You might read this and say: “Wow, Dean is saying that he will win Wisconsin or drop out of the race!”


“All I can say is I stand by the e-mail, and I intend to win Wisconsin,” Dean said. “That’s all I’m going to say. I can repeat it 500 times if you like.”

At a Milwaukee news conference, Dean said: “I’m kind of avoiding answering the question.”

Dean, who has touted a penchant for straight talk as a campaign asset, also equivocated on his declaration Wednesday in Seattle that he would win the Washington state Democratic caucuses Saturday. In a phone news conference earlier Thursday, Dean said: “I never predict wins. I just say I think we should win” Washington.

After enjoying early status as the Democratic front-runner, Dean has yet to win a single one of the nine state primaries or caucuses staged so far. Before Wisconsin’s primary on Feb. 17, six states and Washington, D.C., hold their Democratic nominating contests.

[Campaign manager Roy] Neel, after extensive sparring with reporters, cautioned them not to report that Dean would quit following a Wisconsin loss.

“I don’t think that e-mail says if he doesn’t win he’ll be out of the race,” Neel said. “I don’t read it the same way you are interpreting it.”

Let’s go over that again.

“A win there will carry us to the big states of March 2-and narrow the field to two candidates. Anything less will put us out of this race.” – Howard Dean, Feb. 5.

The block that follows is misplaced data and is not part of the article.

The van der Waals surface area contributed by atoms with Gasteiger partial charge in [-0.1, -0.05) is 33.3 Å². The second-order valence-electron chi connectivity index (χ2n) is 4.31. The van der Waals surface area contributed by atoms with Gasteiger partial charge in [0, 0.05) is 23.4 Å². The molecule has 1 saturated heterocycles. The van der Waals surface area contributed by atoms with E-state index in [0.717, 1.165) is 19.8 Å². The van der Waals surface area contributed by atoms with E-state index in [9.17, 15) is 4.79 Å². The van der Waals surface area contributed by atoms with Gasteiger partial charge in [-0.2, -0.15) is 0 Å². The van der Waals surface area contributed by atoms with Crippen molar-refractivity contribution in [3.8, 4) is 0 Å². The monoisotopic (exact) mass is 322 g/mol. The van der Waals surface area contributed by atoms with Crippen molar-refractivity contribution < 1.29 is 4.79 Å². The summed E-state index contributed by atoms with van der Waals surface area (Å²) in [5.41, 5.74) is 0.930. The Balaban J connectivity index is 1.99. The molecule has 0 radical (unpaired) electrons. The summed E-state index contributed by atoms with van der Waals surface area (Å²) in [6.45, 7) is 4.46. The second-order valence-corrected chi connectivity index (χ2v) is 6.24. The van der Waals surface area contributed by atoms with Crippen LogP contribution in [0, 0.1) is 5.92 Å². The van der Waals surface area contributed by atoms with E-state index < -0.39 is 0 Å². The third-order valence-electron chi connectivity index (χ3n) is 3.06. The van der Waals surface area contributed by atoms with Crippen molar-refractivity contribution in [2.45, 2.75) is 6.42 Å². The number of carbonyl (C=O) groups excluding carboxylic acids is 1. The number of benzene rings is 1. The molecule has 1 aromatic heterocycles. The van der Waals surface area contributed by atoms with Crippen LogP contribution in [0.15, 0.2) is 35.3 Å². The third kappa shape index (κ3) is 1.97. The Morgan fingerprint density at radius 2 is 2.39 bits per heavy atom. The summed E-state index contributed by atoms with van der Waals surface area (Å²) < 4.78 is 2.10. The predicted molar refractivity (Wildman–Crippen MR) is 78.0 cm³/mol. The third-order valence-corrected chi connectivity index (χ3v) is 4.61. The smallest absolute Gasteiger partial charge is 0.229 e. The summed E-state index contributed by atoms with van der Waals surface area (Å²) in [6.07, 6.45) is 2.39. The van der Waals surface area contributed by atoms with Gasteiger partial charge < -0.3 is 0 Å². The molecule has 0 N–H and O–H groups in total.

“I don’t think that e-mail says if he doesn’t win he’ll be out of the race.” – Roy Neel, Feb. 5.

There is such a thing as “stepping on” your own message. In this case Dean drove over his message with a Hummer. Then he backed up over it, sped up, and drove over it again. Then he did it again.

The really funny part? His supporters, like battered wives with two black eyes, are still throwing money at him.


Let’s keep it up! And while we’re batting, there’s something else we can do:

Right now it’s really important to write to Wisconsin voters (http://letters.deanforamerica.com) to let them know why we’re supporting Gov. Dean. If you’d like to write, but don’t know what to say, please click my name and download a sample letter. It briefly describes some of the key reasons Dean is the best choice. You can use it as-is, or change it any way you want.

Along with the letter, there’s also a flyer comparing Gov. Dean and John Kerry. If you like it, please distribute it widely.

Go Dean!!!!!

A letter! That’s a great idea! How about this …

Dear voter,